No, I'm still not watching Batwoman. But here's a video review of the latest episode.
Here's C.I.'s "Iraq snapshot:"
Monday, April 19,2021. Bully Boy Bush gets rehabbed by CBS, Robin Wright and THE NEW YORKER insult veterans with injuries, Mustafa al-Kadhimi is such a joke that he doesn't even know the Iraq flag, and much more.
Starting with the International Red Crescent:
While the Iraqi women continue to suffer one of the criminals responsible gets celebrated on television.
The man who invaded Iraq on a pack of lies, launching a war that killed over a million human beings, wants to lecture us about compassion.
The Iraq War -- and the Afghanistan War -- has had serious consequences. I like Robin Wright, who was back at THE WASHINGTON POST when the Iraq War started, but reading her latest article at THE NEW YORKER, I realized I liked the truth more than I like Robin Wright:
In March, General Kenneth (Frank) McKenzie, Jr., an Alabama-born marine who commands U.S. forces in the Middle East and South Asia, took a whirlwind tour of Iraq, Syria, Afghanistan, and Lebanon—America’s most volatile theatre of operations. Some legs of the trip were made on a C-17, a cavernous aircraft that can hold a hundred and thirty-two caskets, arranged in three rows and stacked on pallets four atop one another, the crew told me. Seven thousand American troops have been killed, and another fifty-four thousand have been injured, in the post-9/11 wars. When President Joe Biden took office, the U.S. troop presence in the four countries was down to just two per cent of peak deployments, and, technically, these troops are no longer fighting. Their missions are largely limited to helping equip local allies, map strategy, share (or get) intelligence, occasionally provide airpower, and support local peace processes. Yet this last phase of America’s military engagements may be the most confounding. As things now stand, the U.S. can’t “win” in any country. Its allies are still weak militarily. Its adversaries have adapted or even gained strength. And the political morass in each place is as bad—and often worse—as when the U.S. first got involved.
54,000 have been injured? 54,000?
Don't give that nonsense, I'm not in the damn mood.
PST and TBI (Post Traumatic Stress and Traumatic Brain Injury) are the two signature wounds of the Iraq and Afghanistan Wars. 54,000? That doesn't even cover the veterans with TBI. As for PTS:
Estimates of PTSD prevalence rates among returning service members vary widely across wars and eras. In one major study of 60,000 Iraq and Afghanistan veterans, 13.5% of deployed and nondeployed veterans screened positive for PTSD,12 while other studies show the rate to be as high as 20% to 30%.5,13 As many as 500,000 U.S. troops who served in these wars over the past 13 years have been diagnosed with PTSD.14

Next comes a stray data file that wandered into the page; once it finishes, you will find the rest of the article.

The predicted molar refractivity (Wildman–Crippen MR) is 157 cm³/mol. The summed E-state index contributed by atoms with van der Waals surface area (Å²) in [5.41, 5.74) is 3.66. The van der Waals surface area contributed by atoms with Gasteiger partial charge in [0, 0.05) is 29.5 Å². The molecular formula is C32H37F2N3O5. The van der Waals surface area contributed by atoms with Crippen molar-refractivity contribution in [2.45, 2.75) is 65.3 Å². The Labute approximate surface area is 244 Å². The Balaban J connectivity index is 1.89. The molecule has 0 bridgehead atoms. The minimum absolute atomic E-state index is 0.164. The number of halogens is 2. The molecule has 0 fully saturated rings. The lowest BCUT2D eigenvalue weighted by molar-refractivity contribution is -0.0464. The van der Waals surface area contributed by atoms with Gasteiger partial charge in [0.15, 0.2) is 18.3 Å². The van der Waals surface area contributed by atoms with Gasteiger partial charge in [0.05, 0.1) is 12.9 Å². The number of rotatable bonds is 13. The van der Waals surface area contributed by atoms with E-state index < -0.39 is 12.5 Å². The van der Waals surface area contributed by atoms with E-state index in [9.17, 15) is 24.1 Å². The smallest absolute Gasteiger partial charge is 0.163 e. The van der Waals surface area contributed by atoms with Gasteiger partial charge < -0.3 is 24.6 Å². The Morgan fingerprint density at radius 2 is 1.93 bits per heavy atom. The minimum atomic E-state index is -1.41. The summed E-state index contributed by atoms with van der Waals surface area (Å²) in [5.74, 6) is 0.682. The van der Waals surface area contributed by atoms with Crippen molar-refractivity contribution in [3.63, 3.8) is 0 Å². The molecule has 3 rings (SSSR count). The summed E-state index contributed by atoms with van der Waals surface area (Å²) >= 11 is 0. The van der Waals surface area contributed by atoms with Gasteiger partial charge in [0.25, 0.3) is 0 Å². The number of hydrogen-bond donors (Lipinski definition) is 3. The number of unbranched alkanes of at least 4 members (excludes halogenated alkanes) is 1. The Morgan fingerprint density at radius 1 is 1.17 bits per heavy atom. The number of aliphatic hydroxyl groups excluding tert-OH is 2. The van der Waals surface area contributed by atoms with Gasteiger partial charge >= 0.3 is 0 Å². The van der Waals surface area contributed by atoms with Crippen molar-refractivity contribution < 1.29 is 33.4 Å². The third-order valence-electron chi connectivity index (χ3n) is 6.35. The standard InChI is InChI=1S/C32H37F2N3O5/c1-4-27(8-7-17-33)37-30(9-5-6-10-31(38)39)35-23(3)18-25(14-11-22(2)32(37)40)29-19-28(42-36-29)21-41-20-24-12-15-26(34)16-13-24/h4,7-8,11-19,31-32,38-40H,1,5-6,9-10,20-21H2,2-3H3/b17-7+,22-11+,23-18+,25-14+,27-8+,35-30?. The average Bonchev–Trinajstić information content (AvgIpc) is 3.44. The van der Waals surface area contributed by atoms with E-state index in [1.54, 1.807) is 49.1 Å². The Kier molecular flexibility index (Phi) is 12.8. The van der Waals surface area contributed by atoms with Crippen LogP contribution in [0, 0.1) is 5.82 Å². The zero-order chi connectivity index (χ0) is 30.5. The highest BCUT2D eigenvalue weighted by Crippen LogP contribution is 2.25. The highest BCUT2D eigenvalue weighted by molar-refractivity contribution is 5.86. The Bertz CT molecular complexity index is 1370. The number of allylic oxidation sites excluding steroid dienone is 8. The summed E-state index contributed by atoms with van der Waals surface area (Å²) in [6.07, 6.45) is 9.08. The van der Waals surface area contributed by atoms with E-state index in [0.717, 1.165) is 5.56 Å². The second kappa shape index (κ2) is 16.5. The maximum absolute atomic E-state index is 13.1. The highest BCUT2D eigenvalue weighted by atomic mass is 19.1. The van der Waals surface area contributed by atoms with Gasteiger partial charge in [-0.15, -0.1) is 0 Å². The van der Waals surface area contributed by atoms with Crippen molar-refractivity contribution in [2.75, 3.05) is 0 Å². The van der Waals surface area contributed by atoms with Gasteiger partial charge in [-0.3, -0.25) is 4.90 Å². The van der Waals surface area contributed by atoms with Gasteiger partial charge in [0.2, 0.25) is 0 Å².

How the hell am I supposed to trust you, Robin, when you're so wrong in your first paragraph?
Wrong and, yes, insulting.
"And another 55,000 have been injured"? No.
That's wrong and that's insulting.
Jay Rey (BUFFALO NEWS) reported in 2007:
An estimated 20 percent of all Americans have experienced some level of hearing loss, but there is one particular portion of the population in which that number is significantly higher – veterans, particularly those who’ve served in war zones. Among troops who have been in Iraq and Afghanistan, the most common service-related disabilities are hearing loss and tinnitus.In 2011, over 800,000 veterans received disability benefits; of those, 18% received these benefits as the result of tinnitus or hearing loss, compared with 5.3% who received similar benefits as the result of suffering PTSD.
In the real world, veterans have enough problems getting their wounds recognized and their disability ratings upgraded. I'm not going to pretend like it's okay that an article for THE NEW YORKER -- long fabled for their fact checking staff -- includes such an insulting and obvious lie in its opening paragraph.
This is not minor. Veterans are reduced to haggling with the VA over and over to try to get their disabilities recognized -- disabilities that derive from missions the US government sent them on.
I'm not a fool, I get what Robin Wright means. She means the obvious injuries like loss of limb. But she's the fool if she thinks that, in 2020, she can write an article for THE NEW YORKER as if it were 1944 and not be called out for it.
In other news, ARAB WEEKLY notes:
Iraqi Prime Minister Mustafa al-Kadhimi paved the way for his own political project at a meeting with Shia and Sunni clerics over an iftar dinner, where he hinted that the era of sectarian quotas has ended.
Kadhimi surprised members of the clergy representing sectarian factions who were in attendance by likening sectarianism to Zionism, calling on the clerics to adopt a moderate discourse.
He said, “Sectarianism is just like Zionism. It makes no difference. They all build their values on racism and the sowing of discord.”
Kadhimi’s escalation of his political narrative about the importance of the civil state, in what seems to reflect likely support received from Arab countries, puts him on a collision course with the religious party forces that have ruled Iraq since 2003.
Among such parties in particular is the Dawa Party, which now seeks new alliances, especially with the Sadrist movement. The Dawa party seems to be acting on the principle, established by its current leader and former Iraqi Prime Minister Nuri al-Maliki, according to which there is no relinquishing of Shia rule in Iraq.